Disgraced international press tycoon Conrad M. Black, who stepped down as head of his media empire in 2004 after he and other executives were accused of looting the company, was indicted Thursday on eight counts of wire and mail fraud.
U.S. Attorney Patrick J. Fitzgerald said Black -- who renounced his Canadian citizenship in 2001 to accept a British lordship -- "lived large" off of company shareholders, helping to steal $51.8 million from Hollinger International Inc., which owns the Chicago Sun-Times and once owned the Jerusalem Post, London's Daily Telegraph and hundreds of smaller newspapers in the United States and Canada.
Fitzgerald -- the special prosecutor who brought criminal charges against Vice President Cheney's chief of staff, I. Lewis "Scooter" Libby -- issued an arrest warrant for Black, 61, who faces as much as 40 years in prison and $5 million in fines if convicted on all charges. Fitzgerald said he would seek Black's extradition if he does not turn himself in.
"Officers and directors of publicly traded companies who steer shareholders' money into their pockets should not lie to the board of directors to get permission to do so," Fitzgerald said in a written statement. "The indictment charges that the insiders at Hollinger -- all the way to the top of the corporate ladder -- whose job it was to safeguard the shareholders, made it their job to steal and conceal."
In a written statement, Edward Greenspan, one of Black's lawyers, said: "Conrad Black asserts his innocence without qualification with respect to each and every one of the charges set forth in the indictment. It will be shown that he has, at all times, acted within the law. He is confident that, if given a full and fair opportunity to defend himself, he will be found innocent."
Black's representatives declined comment when asked if he would turn himself in to authorities.
The company-funded lifestyle enjoyed by Black and his political columnist wife, Barbara Amiel Black, is notable, even compared with the excesses of other top executives of the era, many since indicted or jailed. The Rigas family, which controlled cable company Adelphia Communications Corp., used company money to build a golf course. Former Tyco International Ltd. chief executive J. Dennis Kozlowski threw elaborate parties at company expense. Former HealthSouth chairman Richard M. Scrushy used company money to buy a Lamborghini, fly friends to the Grammy Awards and promote a band, a shareholder lawsuit claims. Scrushy was acquitted by a jury of criminal fraud charges.
Also indicted Thursday were former Hollinger chief financial officer John A. Boultbee, executive vice president Peter Y. Atkinson and general counsel Mark S. Kipnis, on a total of 11 counts. Prosecutors seek a criminal forfeiture of at least $80 million from the defendants, and Black's ocean-side estate in Palm Beach, Fla.
Kipnis was indicted in August on separate charges, pleaded not guilty and is free on bond. F. David Radler, former publisher of the Sun-Times -- which inflated its circulation figures by as much as 10 percent over six years while he and Black ran the paper, forcing the company to reimburse advertisers at least $27 million -- pleaded guilty to a fraud count in September and is cooperating in the ongoing investigation.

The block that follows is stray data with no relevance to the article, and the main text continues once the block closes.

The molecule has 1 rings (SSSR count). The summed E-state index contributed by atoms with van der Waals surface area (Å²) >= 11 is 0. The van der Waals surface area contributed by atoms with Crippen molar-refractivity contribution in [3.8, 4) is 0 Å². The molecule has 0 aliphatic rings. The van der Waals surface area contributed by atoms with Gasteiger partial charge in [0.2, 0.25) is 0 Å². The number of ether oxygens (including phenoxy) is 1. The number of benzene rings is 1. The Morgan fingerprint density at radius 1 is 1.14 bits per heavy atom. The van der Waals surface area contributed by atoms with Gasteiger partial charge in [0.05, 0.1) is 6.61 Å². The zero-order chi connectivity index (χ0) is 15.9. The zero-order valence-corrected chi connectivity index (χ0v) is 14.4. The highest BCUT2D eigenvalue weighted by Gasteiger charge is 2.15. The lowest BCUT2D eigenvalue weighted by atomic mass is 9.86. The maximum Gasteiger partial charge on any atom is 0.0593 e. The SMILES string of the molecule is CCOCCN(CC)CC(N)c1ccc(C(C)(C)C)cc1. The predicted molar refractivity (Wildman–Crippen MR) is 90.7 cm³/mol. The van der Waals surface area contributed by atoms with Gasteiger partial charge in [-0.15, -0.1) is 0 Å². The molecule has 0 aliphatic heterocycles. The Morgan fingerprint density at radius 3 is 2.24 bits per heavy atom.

Hollinger Inc., a Canadian holding company previously run by Black, had controlling interest in Hollinger International Inc., which owned the newspapers Black oversaw. Another Black-controlled Canadian holding company -- Ravelston Corp. -- also was indicted yesterday.
A 2004 Hollinger International investigation found that Black and other top company executives pocketed more than $400 million in company money over seven years, reigning over what was called a "corporate kleptocracy" by the company. The report on the investigation said Black and his wife treated the Hollinger corporate jet as a private shuttle between his homes in Toronto, London, New York and Palm Beach, as well as to far-flung vacation spots. The company is suing Black.
The couple took one eight-day round trip to Bora Bora, which cost the company $530,000, the report said. It also said Black charged the company $90,000 to refurbish a Rolls-Royce; $40,000 to throw a birthday party for his wife; and $8 million to buy memorabilia of Franklin D. Roosevelt, about whom Black wrote a book.
When Hollinger International's accountants tried to make Black reimburse the company for his French Polynesian adventure, Black refused, writing in an August 2002 e-mail to co-defendant Atkinson: "Needless to say, no such outcome is acceptable," according to yesterday's indictment.
Robert D. Grant, head of the FBI's Chicago office, said one of the most head-shaking aspects of the case was the way men who were already wealthy "chose to steal with both hands, with a greed almost unfathomable to the average American citizen."
Black sold his New York apartment earlier this year but last month, federal agents seized $8.9 million in proceeds from the sale, saying he had misrepresented its value. Black had claimed it had not risen in value, despite six years of skyrocketing New York real estate prices.
He also has sold his London townhouse, been kicked out of Hollinger Inc.'s offices and is being sued by the SEC, which said Black and Radler diverted $85 million of company money and concealed "self-dealing" transactions from shareholders.
In May, the Lord of Crossharbour's humiliation may have reached its nadir: Hollinger Inc. security cameras caught Black taking boxes of documents from company offices. A judge ordered him to return them.
Ahrens reported from Washington.